Q&A with journalist Daniel Gilbert, AB’05, about his Pulitzer Prize–winning reporting

Besides reporting and editing for The Chicago Maroon, Daniel Gilbert, AB'05, graduated from the University of Chicago with no experience in journalism. Five years later, the Bristol, Va. Herald Courier won the 2010 Pulitzer Prize for public service journalism for a series Gilbert wrote on the state's mismanagement of more than $20 million of natural gas royalties owed to thousands of southern Virginia landowners.

We sat down with Gilbert to discuss his Pulitzer Prize-winning series and his experience at the University of Chicago.

How did you start working on this story?

I got a tip from a reader, who had read some of my other stories and suggested that I pay attention to some scandal involving this obscure regulatory body called the Virginia Gas and Oil Board, and that landowners essentially were being screwed, and that oil companies were making hefty profits from gas that belonged to landowners.

I didn't understand most of what she was talking about, but there was enough in there that my antennae went up, and I thought, "Well, this is at least worth going to a hearing of this board and seeing what it's like." And so I did. And then I began researching.

Did landowners know that this was happening?

This was no secret. People knew that there were wells on or near their property. If they looked at the meter, they could see that it was producing gas. They could hear it. You stand next to one of those pipelines, and you could hear the gas blow out of the ground. So people knew about it; they'd known about it for a long time. They were pretty angry about it. What people didn't know about was exactly why they weren't getting any money, what it took to get their money and what was happening to the money that supposedly was owed to them.

If people had known about it for a while, why do you think no one had done anything about it before?

That's a great question-and it's a troubling question. I certainly can't speak for other journalists who may or may not have looked at the same thing I looked at, but it's a difficult story to tell. It is as inaccessible as a story gets. Its subject matter is extremely complicated. The sources for the story, the subject for the story are in these rural areas that are not so easy to get to and are far away from any daily newspaper, certainly hundreds of miles away from the nearest metropolitan daily newspaper. So you had those challenges that were logistical challenges, and then also you got a story that requires a significant investment of resources, in terms of the energies of the reporter and the mileage and the skills that you have to develop to get that kind of a story.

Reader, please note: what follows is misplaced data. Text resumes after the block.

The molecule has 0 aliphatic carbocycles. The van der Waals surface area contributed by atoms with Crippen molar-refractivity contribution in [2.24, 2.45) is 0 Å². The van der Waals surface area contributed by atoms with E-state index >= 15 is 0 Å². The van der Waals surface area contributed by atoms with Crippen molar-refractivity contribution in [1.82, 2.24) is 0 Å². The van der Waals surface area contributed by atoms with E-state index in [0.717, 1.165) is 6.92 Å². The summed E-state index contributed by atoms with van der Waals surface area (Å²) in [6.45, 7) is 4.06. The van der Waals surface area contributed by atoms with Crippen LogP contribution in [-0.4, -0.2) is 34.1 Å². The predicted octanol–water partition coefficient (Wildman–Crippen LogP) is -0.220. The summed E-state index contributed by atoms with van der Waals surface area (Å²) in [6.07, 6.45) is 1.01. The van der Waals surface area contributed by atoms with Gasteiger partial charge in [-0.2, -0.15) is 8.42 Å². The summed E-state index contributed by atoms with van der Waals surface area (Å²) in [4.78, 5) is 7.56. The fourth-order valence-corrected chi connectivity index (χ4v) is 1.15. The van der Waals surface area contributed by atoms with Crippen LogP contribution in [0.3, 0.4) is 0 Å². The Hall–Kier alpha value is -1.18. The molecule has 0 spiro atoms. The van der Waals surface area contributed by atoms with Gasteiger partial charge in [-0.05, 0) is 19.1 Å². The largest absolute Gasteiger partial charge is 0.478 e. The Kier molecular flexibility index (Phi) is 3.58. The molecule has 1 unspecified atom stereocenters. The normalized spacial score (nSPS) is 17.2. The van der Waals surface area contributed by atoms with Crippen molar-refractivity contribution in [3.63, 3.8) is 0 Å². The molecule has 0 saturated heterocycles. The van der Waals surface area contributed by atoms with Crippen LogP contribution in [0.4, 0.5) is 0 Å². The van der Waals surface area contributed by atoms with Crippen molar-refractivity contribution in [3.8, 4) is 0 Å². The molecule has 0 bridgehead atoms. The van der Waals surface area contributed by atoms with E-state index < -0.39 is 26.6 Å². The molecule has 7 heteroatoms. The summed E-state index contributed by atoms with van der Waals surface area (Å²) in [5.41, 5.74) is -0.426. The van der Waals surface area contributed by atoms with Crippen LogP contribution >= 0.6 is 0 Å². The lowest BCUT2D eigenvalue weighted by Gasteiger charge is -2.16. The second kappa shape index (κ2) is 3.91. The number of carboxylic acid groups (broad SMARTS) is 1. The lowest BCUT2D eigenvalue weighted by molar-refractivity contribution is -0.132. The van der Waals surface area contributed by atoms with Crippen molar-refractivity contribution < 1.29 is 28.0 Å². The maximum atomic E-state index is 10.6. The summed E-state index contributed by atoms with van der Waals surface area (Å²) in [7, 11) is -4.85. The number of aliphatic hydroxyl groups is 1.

What was it like to find out that you had won [the Pulitzer]?

Well, it was a pretty surreal moment. You enter, and then you try to manage your expectations. And I would say that maybe a part of me hoped that maybe I would have a shot, but what I hadn't ever done was imagine what it would be like, what would I say to people if I actually did win. So the moment of going to the website, because I didn't get a call from anybody telling me I'd won, I got a text message from a friend that said, "Congrats." I guessed what that was referring to, but I still-I go to the website, I see, since it's the most prestigious of the Pulitzers, it's the first one there, and to see that…it's one of these jaw-dropping moments. And I believe that my jaw literally did drop.

Since the series' publication, have there been any changes in how the state of Virginia handles natural gas royalties?

Yes. A lot of things have happened. One is, after a year-more than a year-of some pretty heated, contentious debate about what kind of an audit and whether they want an audit for all of this money in escrow, they finally approved that. That's under way. So hopefully the results from that will be soon public…They are also working on creating a public database that would do something like what our newspaper has done and make it available for people to actually search what they have a claim to, but go beyond that and create an entire GIS part to it and a map system…

As for the $26 million that's sitting in escrow, it's still a little bit unclear as to what the board is going to do now that there's a new law that ostensibly clears up the old disputes that had led the board to divert that money into escrow…They may take it upon themselves to go back and look at some old cases and try to reroute some of that money in escrow. Because they've said, that's their goal, to reduce the amount of money that's there, to bring it down to zero. And so, again, I will be eager to see what they do.

Do you have any advice for budding UChicago journalists?

Whether it's journalism or whether it's something else, what I would tell students is: Figure out what you would like to do, what you want to do, what you can do and what you're good at. And go do that…I have found that what really matters is to go do something that you think matters. And whether success follows or not, you haven't wasted your time. And you've hopefully learned things and hopefully helped people.

I think anyone at the University of Chicago who graduates from here and gets that training is pretty fortunate. I consider myself pretty fortunate. And there are a lot of people who aren't that fortunate and who don't have that training. And I think it's appropriate to use the training in such a way that would benefit people who haven't benefited from the same background…You've got to query yourself on what you want to do, and do that.

-Danielle Glazer, second-year in the College